The Jerusalem Municipality threatened on Thursday to close the bridge that links
the Western Wall plaza to the Temple Mount next week due to safety concerns, a
move that could incite violence across the Arab world.RELATED:
The city insisted
the decrepit state of the Mugrabi Bridge could lead to a “Carmel Fire II,”
referring to the forest fire on Mount Carmel last year that claimed 44
'PM delays demolition of Mughrabi Bridge'
Mughrabi Bridge renovation gets municipal nod
The wobbly wooden bridge is the only entrance for non- Muslims to
the Temple Mount. The temporary structure was built in 2004 after a snowstorm
caused the original earthen ramp to collapse.
But the explosive nature of
the area, holy to Jew, Muslims and Christians, has made what would normally be a
routine bridge replacement a thorny and dangerous issue.
state of the bridge and the danger of it catching fire could demand a high price
in human life; the bridge could collapse on the Western Wall plaza and injure
worshipers in the women’s area, and a fire on the bridge could cause very heavy
damage to the Western Wall and even extending to the Temple Mount,” a municipal
In October, the municipality gave the Western Wall
Heritage Fund one month to begin replacing the bridge. Its management threatened
to destroy the old structure on November 28. At the last minute, Prime Minister
Binyamin Netanyahu intervened to stop the demolition, citing the unrest sweeping
Egypt ahead of elections there, and the concern that much anger would be
directed at Israel if the renovations went ahead.
Construction in 2007 of
a replacement bridge sparked violent protest marches in Jordan, as well as calls
for a third intifada, and riots in the holy basin, the area immediately
surrounding the Old City.
The Council for Muslim Interests in Israel has
demanded that any construction be done in cooperation with the Wakf Islamic
trust or other Muslim organizations. Authorities in the Wakf, the Jordanian
entity that controls Muslim holy sites in Jerusalem, including the Aksa Mosque
on the Temple Mount, told the media that the reaction in the Arab world to
replacement of the bridge would be violent.
“It will confuse the status
quo and all the quiet that we have now in Jerusalem,” said Kais Nasser, an
attorney with the Council for Muslim Interests.
“It could end in violence
The issue of a replacement bridge and coordination
with Muslim authorities was set to be discussed by the High Court of Justice in
June, but the case was pushed off until December 28. Another case involving the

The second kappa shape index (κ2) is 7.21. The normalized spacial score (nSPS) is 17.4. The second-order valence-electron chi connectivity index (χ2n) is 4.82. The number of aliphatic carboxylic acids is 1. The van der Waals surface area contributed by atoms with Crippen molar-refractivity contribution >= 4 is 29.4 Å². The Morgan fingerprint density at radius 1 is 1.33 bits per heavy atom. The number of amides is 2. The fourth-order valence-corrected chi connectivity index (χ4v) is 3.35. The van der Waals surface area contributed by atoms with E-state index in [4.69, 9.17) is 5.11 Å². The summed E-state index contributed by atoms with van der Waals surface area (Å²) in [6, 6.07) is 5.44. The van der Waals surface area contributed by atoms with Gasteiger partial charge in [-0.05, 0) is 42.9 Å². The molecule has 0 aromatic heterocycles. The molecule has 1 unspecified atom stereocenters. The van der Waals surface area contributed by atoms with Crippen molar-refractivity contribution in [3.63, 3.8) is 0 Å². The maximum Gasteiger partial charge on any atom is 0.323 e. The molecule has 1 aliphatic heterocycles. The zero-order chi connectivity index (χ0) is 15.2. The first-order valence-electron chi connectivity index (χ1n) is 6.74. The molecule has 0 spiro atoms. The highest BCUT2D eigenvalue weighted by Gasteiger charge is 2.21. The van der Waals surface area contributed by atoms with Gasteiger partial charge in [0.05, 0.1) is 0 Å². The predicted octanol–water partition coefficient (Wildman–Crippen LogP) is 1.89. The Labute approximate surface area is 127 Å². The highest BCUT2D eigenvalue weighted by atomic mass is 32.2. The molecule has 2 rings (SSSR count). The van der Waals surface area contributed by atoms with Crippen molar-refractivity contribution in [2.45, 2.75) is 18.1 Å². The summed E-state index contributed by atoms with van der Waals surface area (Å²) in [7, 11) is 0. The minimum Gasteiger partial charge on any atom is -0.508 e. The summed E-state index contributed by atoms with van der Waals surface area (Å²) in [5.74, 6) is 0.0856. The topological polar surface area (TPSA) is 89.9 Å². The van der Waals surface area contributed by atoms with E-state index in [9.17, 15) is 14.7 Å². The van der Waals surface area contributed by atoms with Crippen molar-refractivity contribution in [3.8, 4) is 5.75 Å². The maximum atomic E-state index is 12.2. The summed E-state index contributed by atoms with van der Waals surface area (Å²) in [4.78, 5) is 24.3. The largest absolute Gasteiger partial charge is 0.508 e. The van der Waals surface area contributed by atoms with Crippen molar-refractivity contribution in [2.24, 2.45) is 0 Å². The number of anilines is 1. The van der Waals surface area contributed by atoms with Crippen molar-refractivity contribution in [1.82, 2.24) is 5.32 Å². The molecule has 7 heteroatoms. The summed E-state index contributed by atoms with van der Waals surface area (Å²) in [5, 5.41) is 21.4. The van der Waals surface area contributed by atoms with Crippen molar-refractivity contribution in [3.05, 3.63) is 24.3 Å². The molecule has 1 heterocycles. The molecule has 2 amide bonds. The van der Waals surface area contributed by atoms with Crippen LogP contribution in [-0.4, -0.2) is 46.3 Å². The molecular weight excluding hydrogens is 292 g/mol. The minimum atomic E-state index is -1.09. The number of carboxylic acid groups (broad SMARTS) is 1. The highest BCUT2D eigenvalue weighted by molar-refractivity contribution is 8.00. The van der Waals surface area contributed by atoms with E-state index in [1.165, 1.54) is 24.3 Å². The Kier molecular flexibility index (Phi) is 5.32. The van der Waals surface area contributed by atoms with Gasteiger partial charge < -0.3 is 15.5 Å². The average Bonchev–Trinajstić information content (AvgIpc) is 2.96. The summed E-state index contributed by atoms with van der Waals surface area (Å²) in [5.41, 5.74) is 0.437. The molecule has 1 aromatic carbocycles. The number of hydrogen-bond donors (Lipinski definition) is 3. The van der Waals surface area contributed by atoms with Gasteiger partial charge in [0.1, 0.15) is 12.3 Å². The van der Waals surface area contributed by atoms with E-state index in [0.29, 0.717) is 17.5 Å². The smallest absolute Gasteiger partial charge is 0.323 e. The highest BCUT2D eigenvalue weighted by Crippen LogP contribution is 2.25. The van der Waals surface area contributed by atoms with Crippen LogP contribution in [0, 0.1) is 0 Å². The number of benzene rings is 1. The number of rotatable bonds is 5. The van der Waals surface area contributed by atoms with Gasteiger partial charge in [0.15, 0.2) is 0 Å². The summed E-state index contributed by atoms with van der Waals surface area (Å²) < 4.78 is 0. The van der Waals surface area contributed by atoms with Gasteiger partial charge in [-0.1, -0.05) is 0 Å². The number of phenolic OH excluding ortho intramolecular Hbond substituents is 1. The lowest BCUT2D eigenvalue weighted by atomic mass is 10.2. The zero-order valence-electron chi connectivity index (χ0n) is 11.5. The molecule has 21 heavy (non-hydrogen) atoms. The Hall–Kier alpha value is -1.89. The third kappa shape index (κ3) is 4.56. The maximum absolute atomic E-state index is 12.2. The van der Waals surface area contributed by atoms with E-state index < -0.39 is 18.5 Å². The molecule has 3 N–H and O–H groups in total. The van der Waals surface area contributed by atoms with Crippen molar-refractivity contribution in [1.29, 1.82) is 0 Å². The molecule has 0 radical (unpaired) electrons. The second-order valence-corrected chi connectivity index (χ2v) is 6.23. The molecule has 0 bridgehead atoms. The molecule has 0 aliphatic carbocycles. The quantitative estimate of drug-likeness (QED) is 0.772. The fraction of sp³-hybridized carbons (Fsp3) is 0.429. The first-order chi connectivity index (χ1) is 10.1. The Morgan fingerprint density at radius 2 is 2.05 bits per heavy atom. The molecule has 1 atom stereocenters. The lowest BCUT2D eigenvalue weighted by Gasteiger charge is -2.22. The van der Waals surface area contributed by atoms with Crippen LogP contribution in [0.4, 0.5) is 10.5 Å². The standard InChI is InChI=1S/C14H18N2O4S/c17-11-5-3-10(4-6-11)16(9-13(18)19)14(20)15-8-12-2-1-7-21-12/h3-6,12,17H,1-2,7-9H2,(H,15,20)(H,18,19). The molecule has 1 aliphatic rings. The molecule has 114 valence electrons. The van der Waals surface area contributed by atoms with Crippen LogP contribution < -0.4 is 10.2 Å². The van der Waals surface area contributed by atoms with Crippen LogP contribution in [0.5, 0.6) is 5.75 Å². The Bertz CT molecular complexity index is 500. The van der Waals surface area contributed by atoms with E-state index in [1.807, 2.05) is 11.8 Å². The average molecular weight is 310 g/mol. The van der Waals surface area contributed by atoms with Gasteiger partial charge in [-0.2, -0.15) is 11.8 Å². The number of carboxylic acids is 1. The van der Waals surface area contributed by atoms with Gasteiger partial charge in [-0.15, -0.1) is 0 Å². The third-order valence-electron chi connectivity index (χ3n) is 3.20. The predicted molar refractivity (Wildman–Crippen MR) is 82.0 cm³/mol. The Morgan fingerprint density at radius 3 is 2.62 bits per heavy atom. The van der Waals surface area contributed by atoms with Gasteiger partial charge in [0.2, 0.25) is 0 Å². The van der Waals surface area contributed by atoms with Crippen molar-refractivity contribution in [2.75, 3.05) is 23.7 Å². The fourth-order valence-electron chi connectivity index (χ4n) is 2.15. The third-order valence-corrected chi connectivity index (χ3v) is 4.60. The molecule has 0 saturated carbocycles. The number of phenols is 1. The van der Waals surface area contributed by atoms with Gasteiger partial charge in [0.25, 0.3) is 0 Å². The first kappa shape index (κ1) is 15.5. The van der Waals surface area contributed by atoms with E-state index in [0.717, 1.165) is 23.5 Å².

Western Wall plaza and the Mugrabi Bridge will be heard by the Jerusalem
District Court in January.
Nasser said that the Council was pressing for
no change to the current bridge, or, if a bridge must be built, a return to the
earthen ramp that was destroyed in 2004. He dismissed the city’s dire
“We don’t believe this claim, our advisers said there is no
urgent need to destroy the bridge... and the present danger is not serious,” he
In a letter to the Western Wall Heritage Foundation on Thursday,
City Engineer Shlomo Eshkol wrote: “By virtue of my authority according to
section 6a of the Law of Assistance and according to the opinion and after
checks made upon the structure, I hereby determine that there exists immediate
danger to the users, to the public, and to the property nearby, due to the
flammability and potential for collapse. Therefore I intend to issue an order to
close the structure and not allow any use of it.”
The municipality gave
the Western Wall Heritage Foundation a week to appeal the Eshkol’s order.
Thursday’s order threatened to close the bridge to pedestrians, rather than to
demolish it, as previous letters from the engineer have demanded. The bridge
will only be used by security personnel in case of emergencies.
unclear how tourists and non-Muslims will enter the Temple Mount if not through
the Mugrabi Gate. Muslims use a variety of side gates to the plaza, but those
are traditionally not open to non-Muslims.
A spokesman at the Western
Wall Heritage Foundation said it had received the letter and was studying the
order and its consequences. “Of course, every decision will take into account
the safety needs of the bridge users and the Western Wall worshipers,” the
The decision of whether to demolish the bridge and build
a replacement rests with the Prime Minister’s Office. Officials at the PMO
declined to comment on the issue.